Article

A brush-polymer/exendin-4 conjugate reduces blood glucose levels for up to five days and eliminates poly(ethylene glycol) antigenicity

  • Nature Biomedical Engineering 1, Article number: 0002 (2016)
  • doi:10.1038/s41551-016-0002
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Abstract

The delivery of therapeutic peptides and proteins is often challenged by short half-lives and the consequent need for frequent injections that limit efficacy, reduce patient compliance and increase treatment cost. Here, we demonstrate that a single subcutaneous injection of site-specific (C-terminal) conjugates of exendin-4 (exendin)—a therapeutic peptide that is clinically used to treat type 2 diabetes mellitus—and poly[oligo(ethylene glycol) methyl ether methacrylate] (POEGMA) with precisely controlled molecular weights lowered blood glucose for up to 120 h in fed mice. Most notably, we show that an exendin-C-POEGMA conjugate with an average of nine side-chain ethylene glycol (EG) repeats exhibits significantly lower reactivity towards patient-derived anti-poly(ethylene glycol) (anti-PEG) antibodies than two US FDA-approved PEGylated drugs, and that reducing the side-chain length to three EG repeats completely eliminates PEG antigenicity without compro­mising in vivo efficacy. Our findings establish the site-specific conjugation of POEGMA as a next-generation PEGylation technology for improving the pharmacological performance of traditional PEGylated drugs, whose safety and efficacy are hindered by pre-existing anti-PEG antibodies in patients.

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Acknowledgements

The authors thank D.M. Gooden at the Duke Small Molecule Synthesis Facility for the synthesis of AEBMP, E.J. Soderblom at the Duke Proteomics Facility for conducting LC/MS-MS, G. Dubay at the Duke Chemistry Mass Spectrometry Facility for LC/ESI-MS support and M.N. Feinglos for discussion of the in vivo results. BHK cells expressing GLP-1R were a gift from the Drucker group (University of Toronto, Canada). This work was supported by the National Institutes of Health (R01-DK092665 to A.C.).

Author information

Affiliations

  1. Department of Biomedical Engineering, Duke University, Durham, North Carolina 27708, USA

    • Yizhi Qi
    • , Xinghai Li
    • , Kelli M. Luginbuhl
    • , Imran Ozer
    • , Wenge Liu
    •  & Ashutosh Chilkoti
  2. Department of Chemistry, Carnegie Mellon University, Pittsburgh, Pennsylvania 15213, USA

    • Antonina Simakova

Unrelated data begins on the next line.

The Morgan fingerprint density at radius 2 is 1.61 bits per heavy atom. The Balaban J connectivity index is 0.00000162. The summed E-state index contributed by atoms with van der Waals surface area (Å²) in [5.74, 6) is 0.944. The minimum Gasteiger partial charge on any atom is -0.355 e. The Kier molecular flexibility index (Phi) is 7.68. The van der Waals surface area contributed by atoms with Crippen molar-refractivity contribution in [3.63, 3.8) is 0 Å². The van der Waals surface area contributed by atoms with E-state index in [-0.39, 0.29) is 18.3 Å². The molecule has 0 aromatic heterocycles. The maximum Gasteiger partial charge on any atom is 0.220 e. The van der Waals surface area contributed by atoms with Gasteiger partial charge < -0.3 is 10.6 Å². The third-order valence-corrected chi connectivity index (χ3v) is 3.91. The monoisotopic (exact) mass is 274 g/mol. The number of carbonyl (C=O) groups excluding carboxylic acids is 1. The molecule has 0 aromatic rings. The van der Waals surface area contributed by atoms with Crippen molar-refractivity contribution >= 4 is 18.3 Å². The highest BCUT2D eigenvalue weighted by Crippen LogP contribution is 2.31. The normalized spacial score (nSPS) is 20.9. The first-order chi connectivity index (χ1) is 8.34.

•  & Krzysztof Matyjaszewski
  3. Department of Medicine, Division of Rheumatology, Duke University Medical Center, Durham, North Carolina 27710, USA

    • Nancy J. Ganson
    •  & Michael S. Hershfield
  4. Department of Biochemistry, Duke University School of Medicine, Durham, North Carolina 27710, USA.

    • Michael S. Hershfield

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Contributions

Y.Q. and A.C. conceived and designed the research. Y.Q., A.S., N.J.G., X.L, I.O. and W.L. performed the experiments. A.S. and K.M. provided technical expertise in polymer chemistry. K.M.L. and W.L. contributed to the design of the in vivo studies. N.J.G. and M.S.H. provided materials and technical expertise for the antigenicity studies. Y.Q., N.J.G., K.M.L., M.S.H., K.M. and A.C. analysed and interpreted the results. Y.Q. and A.C. wrote the manuscript and A.S., N.J.G., K.M.L., M.S.H. and K.M. edited the manuscript. All authors discussed the results and commented on the manuscript.

Competing interests

A.C. and Y.Q. have a pending patent on the sortase-catalysed C-terminal polymer conjugation technology (WO 2014194244 A1). M.S.H. is a co-inventor of Pegloticase (Krystexxa) and receives royalties from sales of Pegloticase, along with his employer, Duke University. The results reported in this paper form the basis of US provisional patent applications (62/270,401; 62/329,800; 62/310,534; 62/407,403) filled by A.C., Y.Q., M.S.H. and N.J.G. through the Duke University Office of Licensing & Ventures.

Corresponding author

Correspondence to Ashutosh Chilkoti.

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